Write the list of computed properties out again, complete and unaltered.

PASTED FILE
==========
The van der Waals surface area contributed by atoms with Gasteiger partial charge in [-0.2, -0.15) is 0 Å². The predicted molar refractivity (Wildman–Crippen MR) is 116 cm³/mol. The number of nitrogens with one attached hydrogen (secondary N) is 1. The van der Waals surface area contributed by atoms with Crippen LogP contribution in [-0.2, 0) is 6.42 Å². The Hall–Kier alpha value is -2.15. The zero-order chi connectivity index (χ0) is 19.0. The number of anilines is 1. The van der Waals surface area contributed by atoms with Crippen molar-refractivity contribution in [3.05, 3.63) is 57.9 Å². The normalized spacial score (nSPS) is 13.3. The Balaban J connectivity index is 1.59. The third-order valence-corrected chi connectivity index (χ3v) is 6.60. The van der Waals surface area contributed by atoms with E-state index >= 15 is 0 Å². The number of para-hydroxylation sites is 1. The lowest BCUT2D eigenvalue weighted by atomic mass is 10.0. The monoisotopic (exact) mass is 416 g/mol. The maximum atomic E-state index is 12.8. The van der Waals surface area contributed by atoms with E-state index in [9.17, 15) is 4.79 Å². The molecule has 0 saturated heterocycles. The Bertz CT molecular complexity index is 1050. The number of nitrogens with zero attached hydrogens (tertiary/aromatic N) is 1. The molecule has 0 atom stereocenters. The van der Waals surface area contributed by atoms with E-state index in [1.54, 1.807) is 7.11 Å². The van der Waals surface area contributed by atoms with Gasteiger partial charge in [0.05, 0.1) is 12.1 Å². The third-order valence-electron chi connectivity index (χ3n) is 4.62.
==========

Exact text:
The van der Waals surface area contributed by atoms with Gasteiger partial charge in [-0.2, -0.15) is 0 Å². The predicted molar refractivity (Wildman–Crippen MR) is 116 cm³/mol. The number of nitrogens with one attached hydrogen (secondary N) is 1. The van der Waals surface area contributed by atoms with Crippen LogP contribution in [-0.2, 0) is 6.42 Å². The Hall–Kier alpha value is -2.15. The zero-order chi connectivity index (χ0) is 19.0. The number of anilines is 1. The van der Waals surface area contributed by atoms with Crippen molar-refractivity contribution in [3.05, 3.63) is 57.9 Å². The normalized spacial score (nSPS) is 13.3. The Balaban J connectivity index is 1.59. The third-order valence-corrected chi connectivity index (χ3v) is 6.60. The van der Waals surface area contributed by atoms with E-state index >= 15 is 0 Å². The number of para-hydroxylation sites is 1. The lowest BCUT2D eigenvalue weighted by atomic mass is 10.0. The monoisotopic (exact) mass is 416 g/mol. The maximum atomic E-state index is 12.8. The van der Waals surface area contributed by atoms with E-state index in [9.17, 15) is 4.79 Å². The molecule has 0 saturated heterocycles. The Bertz CT molecular complexity index is 1050. The number of nitrogens with zero attached hydrogens (tertiary/aromatic N) is 1. The molecule has 0 atom stereocenters. The van der Waals surface area contributed by atoms with E-state index in [1.54, 1.807) is 7.11 Å². The van der Waals surface area contributed by atoms with Gasteiger partial charge in [0.05, 0.1) is 12.1 Å². The third-order valence-electron chi connectivity index (χ3n) is 4.62.